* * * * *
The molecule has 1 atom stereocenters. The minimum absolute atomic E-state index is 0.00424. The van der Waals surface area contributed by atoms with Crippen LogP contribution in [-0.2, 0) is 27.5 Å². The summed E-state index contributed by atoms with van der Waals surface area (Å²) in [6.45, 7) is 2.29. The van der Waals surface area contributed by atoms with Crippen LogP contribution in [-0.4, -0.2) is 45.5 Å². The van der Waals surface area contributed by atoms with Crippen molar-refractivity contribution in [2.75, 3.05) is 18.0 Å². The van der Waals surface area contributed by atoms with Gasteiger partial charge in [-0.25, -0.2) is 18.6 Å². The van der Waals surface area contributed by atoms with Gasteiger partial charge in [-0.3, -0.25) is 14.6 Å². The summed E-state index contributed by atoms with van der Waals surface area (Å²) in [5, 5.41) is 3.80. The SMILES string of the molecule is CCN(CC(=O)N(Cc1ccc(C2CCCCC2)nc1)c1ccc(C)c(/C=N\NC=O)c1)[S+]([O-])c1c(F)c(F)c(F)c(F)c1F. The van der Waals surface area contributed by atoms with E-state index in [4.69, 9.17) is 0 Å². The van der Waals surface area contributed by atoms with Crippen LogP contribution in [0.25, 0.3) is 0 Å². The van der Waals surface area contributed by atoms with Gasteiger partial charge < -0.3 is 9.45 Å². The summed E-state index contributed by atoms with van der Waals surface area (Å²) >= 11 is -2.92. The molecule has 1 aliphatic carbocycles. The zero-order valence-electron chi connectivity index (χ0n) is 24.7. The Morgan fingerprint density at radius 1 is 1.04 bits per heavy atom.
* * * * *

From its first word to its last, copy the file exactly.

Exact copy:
The molecule has 1 atom stereocenters. The minimum absolute atomic E-state index is 0.00424. The van der Waals surface area contributed by atoms with Crippen LogP contribution in [-0.2, 0) is 27.5 Å². The summed E-state index contributed by atoms with van der Waals surface area (Å²) in [6.45, 7) is 2.29. The van der Waals surface area contributed by atoms with Crippen LogP contribution in [-0.4, -0.2) is 45.5 Å². The van der Waals surface area contributed by atoms with Crippen molar-refractivity contribution in [2.75, 3.05) is 18.0 Å². The van der Waals surface area contributed by atoms with Gasteiger partial charge in [-0.25, -0.2) is 18.6 Å². The van der Waals surface area contributed by atoms with Gasteiger partial charge in [-0.3, -0.25) is 14.6 Å². The summed E-state index contributed by atoms with van der Waals surface area (Å²) in [5, 5.41) is 3.80. The SMILES string of the molecule is CCN(CC(=O)N(Cc1ccc(C2CCCCC2)nc1)c1ccc(C)c(/C=N\NC=O)c1)[S+]([O-])c1c(F)c(F)c(F)c(F)c1F. The van der Waals surface area contributed by atoms with E-state index in [4.69, 9.17) is 0 Å². The van der Waals surface area contributed by atoms with Crippen LogP contribution in [0.25, 0.3) is 0 Å². The van der Waals surface area contributed by atoms with Gasteiger partial charge < -0.3 is 9.45 Å². The summed E-state index contributed by atoms with van der Waals surface area (Å²) >= 11 is -2.92. The molecule has 1 aliphatic carbocycles. The zero-order valence-electron chi connectivity index (χ0n) is 24.7. The Morgan fingerprint density at radius 1 is 1.04 bits per heavy atom.